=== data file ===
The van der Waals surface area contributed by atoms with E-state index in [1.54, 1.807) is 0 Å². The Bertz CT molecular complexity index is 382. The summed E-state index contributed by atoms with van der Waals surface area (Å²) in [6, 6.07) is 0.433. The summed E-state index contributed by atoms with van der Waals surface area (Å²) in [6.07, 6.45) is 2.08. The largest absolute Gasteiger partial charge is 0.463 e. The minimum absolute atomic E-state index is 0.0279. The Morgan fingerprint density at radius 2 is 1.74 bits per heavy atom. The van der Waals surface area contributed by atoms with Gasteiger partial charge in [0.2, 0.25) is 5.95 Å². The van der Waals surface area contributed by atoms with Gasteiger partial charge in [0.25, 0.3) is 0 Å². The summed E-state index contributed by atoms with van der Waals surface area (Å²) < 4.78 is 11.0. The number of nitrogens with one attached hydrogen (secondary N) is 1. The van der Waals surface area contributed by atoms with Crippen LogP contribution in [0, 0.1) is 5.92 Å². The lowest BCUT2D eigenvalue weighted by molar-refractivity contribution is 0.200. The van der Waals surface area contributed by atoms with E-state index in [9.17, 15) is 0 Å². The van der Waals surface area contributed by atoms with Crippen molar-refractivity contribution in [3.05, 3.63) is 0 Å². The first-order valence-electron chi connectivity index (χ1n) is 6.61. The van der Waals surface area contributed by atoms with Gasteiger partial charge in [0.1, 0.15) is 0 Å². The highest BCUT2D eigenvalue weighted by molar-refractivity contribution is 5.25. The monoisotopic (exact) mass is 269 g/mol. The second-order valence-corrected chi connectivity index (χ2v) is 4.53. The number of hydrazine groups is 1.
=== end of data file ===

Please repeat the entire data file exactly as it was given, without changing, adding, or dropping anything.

The van der Waals surface area contributed by atoms with E-state index in [1.54, 1.807) is 0 Å². The Bertz CT molecular complexity index is 382. The summed E-state index contributed by atoms with van der Waals surface area (Å²) in [6, 6.07) is 0.433. The summed E-state index contributed by atoms with van der Waals surface area (Å²) in [6.07, 6.45) is 2.08. The largest absolute Gasteiger partial charge is 0.463 e. The minimum absolute atomic E-state index is 0.0279. The Morgan fingerprint density at radius 2 is 1.74 bits per heavy atom. The van der Waals surface area contributed by atoms with Gasteiger partial charge in [0.2, 0.25) is 5.95 Å². The van der Waals surface area contributed by atoms with Gasteiger partial charge in [0.25, 0.3) is 0 Å². The summed E-state index contributed by atoms with van der Waals surface area (Å²) < 4.78 is 11.0. The number of nitrogens with one attached hydrogen (secondary N) is 1. The van der Waals surface area contributed by atoms with Crippen LogP contribution in [0, 0.1) is 5.92 Å². The lowest BCUT2D eigenvalue weighted by molar-refractivity contribution is 0.200. The van der Waals surface area contributed by atoms with E-state index in [9.17, 15) is 0 Å². The van der Waals surface area contributed by atoms with Crippen molar-refractivity contribution in [3.05, 3.63) is 0 Å². The first-order valence-electron chi connectivity index (χ1n) is 6.61. The van der Waals surface area contributed by atoms with Gasteiger partial charge in [0.1, 0.15) is 0 Å². The highest BCUT2D eigenvalue weighted by molar-refractivity contribution is 5.25. The monoisotopic (exact) mass is 269 g/mol. The second-order valence-corrected chi connectivity index (χ2v) is 4.53. The number of hydrazine groups is 1.